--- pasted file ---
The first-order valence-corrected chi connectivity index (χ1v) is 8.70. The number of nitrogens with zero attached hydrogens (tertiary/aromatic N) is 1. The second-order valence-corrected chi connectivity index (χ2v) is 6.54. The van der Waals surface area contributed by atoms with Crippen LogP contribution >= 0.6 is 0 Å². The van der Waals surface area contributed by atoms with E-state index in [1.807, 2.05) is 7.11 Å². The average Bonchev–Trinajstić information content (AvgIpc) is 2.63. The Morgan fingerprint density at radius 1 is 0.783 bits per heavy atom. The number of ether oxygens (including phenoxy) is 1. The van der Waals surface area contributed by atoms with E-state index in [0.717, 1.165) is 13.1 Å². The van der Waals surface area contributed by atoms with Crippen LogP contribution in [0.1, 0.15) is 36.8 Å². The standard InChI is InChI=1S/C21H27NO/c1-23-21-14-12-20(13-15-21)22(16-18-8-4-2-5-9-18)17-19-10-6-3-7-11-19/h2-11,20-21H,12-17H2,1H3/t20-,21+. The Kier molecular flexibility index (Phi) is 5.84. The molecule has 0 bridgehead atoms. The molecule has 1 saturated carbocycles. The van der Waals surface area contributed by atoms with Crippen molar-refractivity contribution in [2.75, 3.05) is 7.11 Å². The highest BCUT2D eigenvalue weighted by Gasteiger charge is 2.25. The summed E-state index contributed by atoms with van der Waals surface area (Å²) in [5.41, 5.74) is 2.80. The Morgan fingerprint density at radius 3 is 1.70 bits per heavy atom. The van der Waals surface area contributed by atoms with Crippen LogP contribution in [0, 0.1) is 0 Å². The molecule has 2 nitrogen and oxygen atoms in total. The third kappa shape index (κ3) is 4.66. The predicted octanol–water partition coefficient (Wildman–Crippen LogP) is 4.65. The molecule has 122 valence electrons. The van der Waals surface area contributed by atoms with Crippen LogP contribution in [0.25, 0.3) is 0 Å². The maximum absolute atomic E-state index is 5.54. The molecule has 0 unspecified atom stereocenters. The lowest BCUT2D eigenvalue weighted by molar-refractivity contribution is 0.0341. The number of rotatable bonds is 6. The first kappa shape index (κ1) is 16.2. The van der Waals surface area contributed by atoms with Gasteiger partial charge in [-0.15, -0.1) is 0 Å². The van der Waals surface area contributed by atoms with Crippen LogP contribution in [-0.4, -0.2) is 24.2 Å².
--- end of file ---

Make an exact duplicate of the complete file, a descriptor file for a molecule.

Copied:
The first-order valence-corrected chi connectivity index (χ1v) is 8.70. The number of nitrogens with zero attached hydrogens (tertiary/aromatic N) is 1. The second-order valence-corrected chi connectivity index (χ2v) is 6.54. The van der Waals surface area contributed by atoms with Crippen LogP contribution >= 0.6 is 0 Å². The van der Waals surface area contributed by atoms with E-state index in [1.807, 2.05) is 7.11 Å². The average Bonchev–Trinajstić information content (AvgIpc) is 2.63. The Morgan fingerprint density at radius 1 is 0.783 bits per heavy atom. The number of ether oxygens (including phenoxy) is 1. The van der Waals surface area contributed by atoms with E-state index in [0.717, 1.165) is 13.1 Å². The van der Waals surface area contributed by atoms with Crippen LogP contribution in [0.1, 0.15) is 36.8 Å². The standard InChI is InChI=1S/C21H27NO/c1-23-21-14-12-20(13-15-21)22(16-18-8-4-2-5-9-18)17-19-10-6-3-7-11-19/h2-11,20-21H,12-17H2,1H3/t20-,21+. The Kier molecular flexibility index (Phi) is 5.84. The molecule has 0 bridgehead atoms. The molecule has 1 saturated carbocycles. The van der Waals surface area contributed by atoms with Crippen molar-refractivity contribution in [2.75, 3.05) is 7.11 Å². The highest BCUT2D eigenvalue weighted by Gasteiger charge is 2.25. The summed E-state index contributed by atoms with van der Waals surface area (Å²) in [5.41, 5.74) is 2.80. The Morgan fingerprint density at radius 3 is 1.70 bits per heavy atom. The van der Waals surface area contributed by atoms with Crippen LogP contribution in [0, 0.1) is 0 Å². The molecule has 2 nitrogen and oxygen atoms in total. The third kappa shape index (κ3) is 4.66. The predicted octanol–water partition coefficient (Wildman–Crippen LogP) is 4.65. The molecule has 122 valence electrons. The van der Waals surface area contributed by atoms with Crippen LogP contribution in [0.25, 0.3) is 0 Å². The maximum absolute atomic E-state index is 5.54. The molecule has 0 unspecified atom stereocenters. The lowest BCUT2D eigenvalue weighted by molar-refractivity contribution is 0.0341. The number of rotatable bonds is 6. The first kappa shape index (κ1) is 16.2. The van der Waals surface area contributed by atoms with Gasteiger partial charge in [-0.15, -0.1) is 0 Å². The van der Waals surface area contributed by atoms with Crippen LogP contribution in [-0.4, -0.2) is 24.2 Å².